Practice must show what the Georgian electoral law reform is worth. However, the opposition is more interested in revenge than in constructive work.
A few months before the Georgians go to the polls, the parliament in Tbilisi still passed an electoral reform. Even if pressure from the US and the EU was required, the result is impressive. From now on, 120 of the 150 MPs will be elected via lists. A party that receives less than 40 percent of the vote is dependent on a coalition partner. And the blocking clause of one percent will enable smaller groups to make themselves known in the people’s representation in the future.
However, it is bordering on a hypocrisy that the prime minister of the governing party “Georgian Dream”, Giorgi Gakharia, now praises this event as a further step on the way to more democracy and rapprochement between the South Caucasus and the West.
After all, he is the man who, as Minister of the Interior, had no problem in the past, brutally throwing demonstrators into the center of the capital, and was responsible for acts that have not yet been fully investigated. And it is he who, with the other “Georgian dreamers” under the aegis of the billionaire Bidzina Ivanischwili, broke the promised electoral law reform.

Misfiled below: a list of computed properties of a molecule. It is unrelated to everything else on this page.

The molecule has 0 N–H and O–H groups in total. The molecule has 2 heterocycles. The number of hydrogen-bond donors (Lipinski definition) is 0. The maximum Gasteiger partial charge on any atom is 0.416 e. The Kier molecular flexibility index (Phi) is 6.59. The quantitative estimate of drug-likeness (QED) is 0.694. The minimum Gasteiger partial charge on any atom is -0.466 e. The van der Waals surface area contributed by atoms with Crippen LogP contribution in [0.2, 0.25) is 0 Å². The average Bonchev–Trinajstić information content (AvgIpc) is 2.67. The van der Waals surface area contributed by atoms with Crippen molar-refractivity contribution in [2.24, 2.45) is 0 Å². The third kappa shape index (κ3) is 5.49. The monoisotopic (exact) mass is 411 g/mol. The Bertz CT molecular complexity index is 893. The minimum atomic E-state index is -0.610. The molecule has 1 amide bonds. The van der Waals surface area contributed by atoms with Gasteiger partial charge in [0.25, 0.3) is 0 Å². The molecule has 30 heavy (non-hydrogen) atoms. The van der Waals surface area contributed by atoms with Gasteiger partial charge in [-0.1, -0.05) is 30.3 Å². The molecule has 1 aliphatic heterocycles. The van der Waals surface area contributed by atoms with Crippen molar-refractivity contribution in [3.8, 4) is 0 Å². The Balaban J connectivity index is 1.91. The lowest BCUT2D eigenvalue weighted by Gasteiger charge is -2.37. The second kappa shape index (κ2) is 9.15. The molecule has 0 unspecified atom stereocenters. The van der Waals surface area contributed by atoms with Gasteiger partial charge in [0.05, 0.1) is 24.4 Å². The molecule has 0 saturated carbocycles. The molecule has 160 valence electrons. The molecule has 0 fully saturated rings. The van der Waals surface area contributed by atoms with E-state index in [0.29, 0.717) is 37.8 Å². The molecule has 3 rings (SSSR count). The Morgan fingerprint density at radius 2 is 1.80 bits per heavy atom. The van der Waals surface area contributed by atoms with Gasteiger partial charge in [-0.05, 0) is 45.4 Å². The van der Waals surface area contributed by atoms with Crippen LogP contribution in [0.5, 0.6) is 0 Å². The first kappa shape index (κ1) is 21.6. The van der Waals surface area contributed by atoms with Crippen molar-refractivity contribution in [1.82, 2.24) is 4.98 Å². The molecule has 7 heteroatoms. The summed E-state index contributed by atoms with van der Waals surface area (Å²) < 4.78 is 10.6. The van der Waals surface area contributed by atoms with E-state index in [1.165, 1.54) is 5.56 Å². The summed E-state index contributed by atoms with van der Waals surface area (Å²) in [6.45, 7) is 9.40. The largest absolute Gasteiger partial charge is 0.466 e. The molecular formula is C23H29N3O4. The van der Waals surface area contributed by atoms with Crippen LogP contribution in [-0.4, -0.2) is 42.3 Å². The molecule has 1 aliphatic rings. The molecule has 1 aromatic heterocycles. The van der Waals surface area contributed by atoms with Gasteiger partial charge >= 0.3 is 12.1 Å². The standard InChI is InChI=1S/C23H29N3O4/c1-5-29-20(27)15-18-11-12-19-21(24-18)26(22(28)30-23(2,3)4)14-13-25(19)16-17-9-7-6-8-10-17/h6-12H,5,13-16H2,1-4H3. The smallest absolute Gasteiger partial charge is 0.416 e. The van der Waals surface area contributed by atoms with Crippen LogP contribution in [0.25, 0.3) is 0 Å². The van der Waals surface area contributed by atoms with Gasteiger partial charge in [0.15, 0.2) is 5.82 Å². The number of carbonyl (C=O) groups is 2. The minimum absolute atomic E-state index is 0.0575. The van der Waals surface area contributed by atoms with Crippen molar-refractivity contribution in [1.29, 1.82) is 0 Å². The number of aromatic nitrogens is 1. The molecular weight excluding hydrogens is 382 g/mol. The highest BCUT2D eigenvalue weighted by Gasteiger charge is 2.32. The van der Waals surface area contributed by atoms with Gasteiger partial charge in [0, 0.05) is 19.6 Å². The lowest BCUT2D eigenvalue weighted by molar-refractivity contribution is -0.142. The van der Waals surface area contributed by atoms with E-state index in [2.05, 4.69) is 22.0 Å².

Practice must show what the reform is worth. This is especially true in a polarized country like Georgia, where parties are still one-man shows. One thing is certain: the “Georgian Dream” will no longer have a walk as comfortable as in 2016.
The opposition is eager to forge alliances. But especially for the United National Movement, the strongest force in the anti-government camp, it is less concerned with constructive opposition work than driven by a desire to avenge the government.
But depending on how the distribution of power in parliament will look like: One or the other MP will be happy to buy. It would not be the first time.